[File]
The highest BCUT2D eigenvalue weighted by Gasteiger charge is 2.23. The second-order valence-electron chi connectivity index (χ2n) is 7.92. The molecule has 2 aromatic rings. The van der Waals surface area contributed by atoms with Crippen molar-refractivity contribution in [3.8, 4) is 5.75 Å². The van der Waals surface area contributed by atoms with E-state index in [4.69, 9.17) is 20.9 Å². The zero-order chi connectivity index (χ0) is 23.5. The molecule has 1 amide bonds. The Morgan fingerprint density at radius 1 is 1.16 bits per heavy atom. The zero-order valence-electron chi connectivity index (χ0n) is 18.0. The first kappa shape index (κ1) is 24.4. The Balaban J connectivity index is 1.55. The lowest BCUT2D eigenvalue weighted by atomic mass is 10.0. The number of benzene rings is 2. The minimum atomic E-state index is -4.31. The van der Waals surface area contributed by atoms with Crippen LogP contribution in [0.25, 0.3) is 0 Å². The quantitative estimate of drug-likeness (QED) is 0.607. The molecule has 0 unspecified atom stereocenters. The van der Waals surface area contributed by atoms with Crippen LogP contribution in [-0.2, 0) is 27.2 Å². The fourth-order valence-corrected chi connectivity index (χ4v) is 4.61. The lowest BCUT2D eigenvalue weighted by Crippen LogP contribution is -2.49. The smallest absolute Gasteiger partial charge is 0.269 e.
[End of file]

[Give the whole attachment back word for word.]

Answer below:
The highest BCUT2D eigenvalue weighted by Gasteiger charge is 2.23. The second-order valence-electron chi connectivity index (χ2n) is 7.92. The molecule has 2 aromatic rings. The van der Waals surface area contributed by atoms with Crippen molar-refractivity contribution in [3.8, 4) is 5.75 Å². The van der Waals surface area contributed by atoms with E-state index in [4.69, 9.17) is 20.9 Å². The zero-order chi connectivity index (χ0) is 23.5. The molecule has 1 amide bonds. The Morgan fingerprint density at radius 1 is 1.16 bits per heavy atom. The zero-order valence-electron chi connectivity index (χ0n) is 18.0. The first kappa shape index (κ1) is 24.4. The Balaban J connectivity index is 1.55. The lowest BCUT2D eigenvalue weighted by atomic mass is 10.0. The number of benzene rings is 2. The minimum atomic E-state index is -4.31. The van der Waals surface area contributed by atoms with Crippen LogP contribution in [0.25, 0.3) is 0 Å². The quantitative estimate of drug-likeness (QED) is 0.607. The molecule has 0 unspecified atom stereocenters. The van der Waals surface area contributed by atoms with Crippen LogP contribution in [-0.2, 0) is 27.2 Å². The fourth-order valence-corrected chi connectivity index (χ4v) is 4.61. The lowest BCUT2D eigenvalue weighted by Crippen LogP contribution is -2.49. The smallest absolute Gasteiger partial charge is 0.269 e.